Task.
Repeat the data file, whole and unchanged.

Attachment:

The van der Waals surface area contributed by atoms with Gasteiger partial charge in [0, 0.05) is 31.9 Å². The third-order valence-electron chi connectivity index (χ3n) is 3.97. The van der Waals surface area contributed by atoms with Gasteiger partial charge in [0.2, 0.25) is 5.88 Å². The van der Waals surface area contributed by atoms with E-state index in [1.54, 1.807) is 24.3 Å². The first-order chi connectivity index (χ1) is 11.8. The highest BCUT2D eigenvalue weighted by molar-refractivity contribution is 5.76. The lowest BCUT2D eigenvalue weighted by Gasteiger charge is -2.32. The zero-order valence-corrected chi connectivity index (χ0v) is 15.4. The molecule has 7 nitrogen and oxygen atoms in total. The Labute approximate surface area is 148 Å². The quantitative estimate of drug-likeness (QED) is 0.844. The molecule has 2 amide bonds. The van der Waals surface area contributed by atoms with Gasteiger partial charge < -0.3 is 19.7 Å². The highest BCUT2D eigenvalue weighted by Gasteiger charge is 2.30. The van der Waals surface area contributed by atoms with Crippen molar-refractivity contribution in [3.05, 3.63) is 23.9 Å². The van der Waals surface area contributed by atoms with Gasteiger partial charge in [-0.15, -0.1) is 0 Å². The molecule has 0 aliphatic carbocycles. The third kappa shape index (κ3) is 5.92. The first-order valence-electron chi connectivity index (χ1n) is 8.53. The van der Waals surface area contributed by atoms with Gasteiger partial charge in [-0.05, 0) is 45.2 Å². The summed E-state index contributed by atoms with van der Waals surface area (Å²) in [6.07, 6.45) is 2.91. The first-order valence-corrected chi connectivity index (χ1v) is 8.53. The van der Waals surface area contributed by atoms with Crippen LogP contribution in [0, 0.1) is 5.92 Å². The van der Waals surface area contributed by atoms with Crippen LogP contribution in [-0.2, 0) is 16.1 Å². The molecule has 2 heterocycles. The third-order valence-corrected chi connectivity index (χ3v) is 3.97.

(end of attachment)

The van der Waals surface area contributed by atoms with Gasteiger partial charge in [0, 0.05) is 31.9 Å². The third-order valence-electron chi connectivity index (χ3n) is 3.97. The van der Waals surface area contributed by atoms with Gasteiger partial charge in [0.2, 0.25) is 5.88 Å². The van der Waals surface area contributed by atoms with E-state index in [1.54, 1.807) is 24.3 Å². The first-order chi connectivity index (χ1) is 11.8. The highest BCUT2D eigenvalue weighted by molar-refractivity contribution is 5.76. The lowest BCUT2D eigenvalue weighted by Gasteiger charge is -2.32. The zero-order valence-corrected chi connectivity index (χ0v) is 15.4. The molecule has 7 nitrogen and oxygen atoms in total. The Labute approximate surface area is 148 Å². The quantitative estimate of drug-likeness (QED) is 0.844. The molecule has 2 amide bonds. The van der Waals surface area contributed by atoms with Gasteiger partial charge < -0.3 is 19.7 Å². The highest BCUT2D eigenvalue weighted by Gasteiger charge is 2.30. The van der Waals surface area contributed by atoms with Crippen molar-refractivity contribution in [3.05, 3.63) is 23.9 Å². The van der Waals surface area contributed by atoms with Gasteiger partial charge in [-0.15, -0.1) is 0 Å². The molecule has 0 aliphatic carbocycles. The third kappa shape index (κ3) is 5.92. The first-order valence-electron chi connectivity index (χ1n) is 8.53. The van der Waals surface area contributed by atoms with Gasteiger partial charge in [-0.05, 0) is 45.2 Å². The summed E-state index contributed by atoms with van der Waals surface area (Å²) in [6.07, 6.45) is 2.91. The first-order valence-corrected chi connectivity index (χ1v) is 8.53. The van der Waals surface area contributed by atoms with Crippen LogP contribution in [0, 0.1) is 5.92 Å². The van der Waals surface area contributed by atoms with Crippen LogP contribution in [-0.2, 0) is 16.1 Å². The molecule has 2 heterocycles. The third-order valence-corrected chi connectivity index (χ3v) is 3.97.